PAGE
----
6. #6
    Rick R is offline
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    At the risk of being Captain Obvious, work up your load for the best possible group and then don't mess with it. Make the necessary sight changes only after the load work up. You may already be there.

    I shot a PH 2 band for several years. I needed to elevate the sights significantly to offset minimal drop of the Enfield stock and performed the dovetail on the sight base as mentioned.

    My load was 47.5 FF by volume and a Lyman 575602 ball Alox in the grooves.

  7. #7
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    Rick is correct.

    Enfields, due to their long range, ladder rear sights are sighted in a bit differently...

    True - determine CORRECT sizing of your rounds first. Then work up a load that GROUPS tightly.

    With Enfields - 100 is determined first, with rear sight elev set at 2. Paper target is best to capture/determine the group, and then measure the distance from where the group is on paper to where YOU want/need the group to be in relation to the target.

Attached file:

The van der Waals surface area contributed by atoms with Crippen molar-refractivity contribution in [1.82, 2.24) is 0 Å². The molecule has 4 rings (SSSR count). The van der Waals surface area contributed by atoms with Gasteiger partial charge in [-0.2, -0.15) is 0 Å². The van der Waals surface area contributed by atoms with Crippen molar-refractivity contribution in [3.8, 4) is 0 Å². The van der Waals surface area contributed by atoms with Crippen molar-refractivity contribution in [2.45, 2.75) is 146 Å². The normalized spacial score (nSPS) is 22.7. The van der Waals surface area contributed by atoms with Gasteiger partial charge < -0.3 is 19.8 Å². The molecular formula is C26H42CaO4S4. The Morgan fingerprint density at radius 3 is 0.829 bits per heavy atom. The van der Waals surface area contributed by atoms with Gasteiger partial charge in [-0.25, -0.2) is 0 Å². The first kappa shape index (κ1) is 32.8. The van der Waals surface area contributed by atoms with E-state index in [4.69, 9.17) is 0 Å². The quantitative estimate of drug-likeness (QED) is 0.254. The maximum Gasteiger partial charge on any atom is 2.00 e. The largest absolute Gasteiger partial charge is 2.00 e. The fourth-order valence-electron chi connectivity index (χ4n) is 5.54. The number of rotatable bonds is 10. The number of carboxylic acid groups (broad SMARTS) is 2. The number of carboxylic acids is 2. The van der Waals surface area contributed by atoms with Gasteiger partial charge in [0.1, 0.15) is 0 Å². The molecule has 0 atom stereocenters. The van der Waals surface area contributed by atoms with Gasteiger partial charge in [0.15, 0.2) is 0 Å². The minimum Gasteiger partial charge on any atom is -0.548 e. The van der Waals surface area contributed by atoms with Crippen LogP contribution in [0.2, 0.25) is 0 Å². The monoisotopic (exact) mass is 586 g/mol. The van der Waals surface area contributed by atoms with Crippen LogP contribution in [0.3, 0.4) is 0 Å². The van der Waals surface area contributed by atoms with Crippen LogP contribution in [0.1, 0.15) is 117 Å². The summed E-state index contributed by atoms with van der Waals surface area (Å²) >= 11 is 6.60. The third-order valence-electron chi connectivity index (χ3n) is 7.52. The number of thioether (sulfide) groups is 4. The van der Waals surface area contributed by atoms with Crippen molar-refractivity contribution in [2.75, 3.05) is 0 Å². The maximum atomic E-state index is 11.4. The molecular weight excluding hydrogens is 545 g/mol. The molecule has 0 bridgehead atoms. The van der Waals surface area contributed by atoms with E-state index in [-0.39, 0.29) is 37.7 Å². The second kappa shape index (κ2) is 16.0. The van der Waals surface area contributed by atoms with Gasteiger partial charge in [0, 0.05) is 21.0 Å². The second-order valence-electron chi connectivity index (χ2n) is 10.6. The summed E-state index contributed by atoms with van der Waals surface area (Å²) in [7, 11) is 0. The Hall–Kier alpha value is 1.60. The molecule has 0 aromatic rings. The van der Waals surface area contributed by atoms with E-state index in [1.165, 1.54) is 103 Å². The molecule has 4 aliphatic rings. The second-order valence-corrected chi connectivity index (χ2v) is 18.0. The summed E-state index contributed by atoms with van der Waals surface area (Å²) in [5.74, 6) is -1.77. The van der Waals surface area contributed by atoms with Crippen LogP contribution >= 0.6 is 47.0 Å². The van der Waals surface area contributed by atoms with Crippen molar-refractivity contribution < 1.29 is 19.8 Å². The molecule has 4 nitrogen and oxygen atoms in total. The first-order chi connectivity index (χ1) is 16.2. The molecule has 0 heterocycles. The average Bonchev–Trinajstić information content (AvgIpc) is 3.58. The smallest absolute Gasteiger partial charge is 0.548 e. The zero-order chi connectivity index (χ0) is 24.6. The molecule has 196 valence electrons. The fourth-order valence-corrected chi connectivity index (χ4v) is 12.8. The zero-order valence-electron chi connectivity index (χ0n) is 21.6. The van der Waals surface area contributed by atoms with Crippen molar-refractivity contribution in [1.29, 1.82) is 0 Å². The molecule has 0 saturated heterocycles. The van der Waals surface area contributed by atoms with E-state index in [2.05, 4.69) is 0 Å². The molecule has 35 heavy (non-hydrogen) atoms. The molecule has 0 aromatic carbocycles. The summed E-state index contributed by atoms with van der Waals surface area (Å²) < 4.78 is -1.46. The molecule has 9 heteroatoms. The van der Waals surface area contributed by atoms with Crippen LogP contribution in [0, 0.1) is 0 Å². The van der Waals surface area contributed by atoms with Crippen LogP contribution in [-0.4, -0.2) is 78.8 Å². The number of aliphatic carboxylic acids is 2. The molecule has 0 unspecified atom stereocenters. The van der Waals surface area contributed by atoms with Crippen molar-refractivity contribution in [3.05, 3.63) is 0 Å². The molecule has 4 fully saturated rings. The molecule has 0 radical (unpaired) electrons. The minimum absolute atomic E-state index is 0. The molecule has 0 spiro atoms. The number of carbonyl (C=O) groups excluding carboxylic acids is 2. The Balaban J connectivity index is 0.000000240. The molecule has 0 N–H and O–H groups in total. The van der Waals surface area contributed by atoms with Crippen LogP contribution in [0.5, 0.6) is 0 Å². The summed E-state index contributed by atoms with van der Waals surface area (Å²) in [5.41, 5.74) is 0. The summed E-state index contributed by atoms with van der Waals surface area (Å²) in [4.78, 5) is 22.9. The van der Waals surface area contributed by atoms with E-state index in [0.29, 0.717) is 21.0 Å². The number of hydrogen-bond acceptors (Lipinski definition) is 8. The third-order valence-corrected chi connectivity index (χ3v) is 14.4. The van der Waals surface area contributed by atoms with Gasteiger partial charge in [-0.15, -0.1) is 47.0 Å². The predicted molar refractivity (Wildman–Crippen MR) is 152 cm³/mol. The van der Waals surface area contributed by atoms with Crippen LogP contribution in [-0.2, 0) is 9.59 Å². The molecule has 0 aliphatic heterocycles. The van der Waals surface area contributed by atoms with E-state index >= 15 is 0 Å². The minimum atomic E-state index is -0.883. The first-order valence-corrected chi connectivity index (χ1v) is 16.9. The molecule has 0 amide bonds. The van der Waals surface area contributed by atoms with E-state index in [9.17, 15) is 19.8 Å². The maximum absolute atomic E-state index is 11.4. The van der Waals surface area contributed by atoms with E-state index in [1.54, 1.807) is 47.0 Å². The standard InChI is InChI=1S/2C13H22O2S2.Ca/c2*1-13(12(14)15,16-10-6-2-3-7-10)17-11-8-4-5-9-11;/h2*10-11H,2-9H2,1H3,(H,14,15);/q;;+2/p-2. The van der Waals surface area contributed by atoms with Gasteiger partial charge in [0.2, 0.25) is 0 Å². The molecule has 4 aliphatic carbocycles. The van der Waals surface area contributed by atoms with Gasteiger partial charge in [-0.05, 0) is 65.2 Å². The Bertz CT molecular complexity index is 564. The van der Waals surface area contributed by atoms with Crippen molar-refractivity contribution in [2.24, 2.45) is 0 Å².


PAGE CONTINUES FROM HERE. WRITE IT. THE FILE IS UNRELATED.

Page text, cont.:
Of note - with Enfields and their open sights... The front sight blade is NOT to be lined up even with the top of the rear sights SHOULDER. Instead the front sight should resemble a SQUARE, i.e. the same amount of front sight width is all the height which should be exposed in the rear sight NOTCH. This was the same practice of English troops in the 19th Century.

    After any needed front sight adjustments and the piece groups at 100 where you want it to group, then 50 yards can be addressed. With the rear ladder sight dropped to its lowest possible setting on the base, shoot your group at 50. Obtain a TIGHT GROUP at 50 prior to making ANY sight adjustments. By now with 100 yard squared away, windage should NOT be an issue, only elevation for 50 yards. In addressing elevation for 50, measurements from the group on paper can then be used to determine any needed work/adjustments to set proper rear sight elevation - for 50.

    The aformentioned procedures maybe as clear as mud, but its whats been taught to me and it does work for Enfields that is.
    Semper Fi,
    Rob Freeman
    WBR
    Col, USMC (Ret.) '87 - '19

    The quality of a person's life is in direct proportion to their commitment to excellence, regardless of their chosen field of endeavor. - Vince Lombardi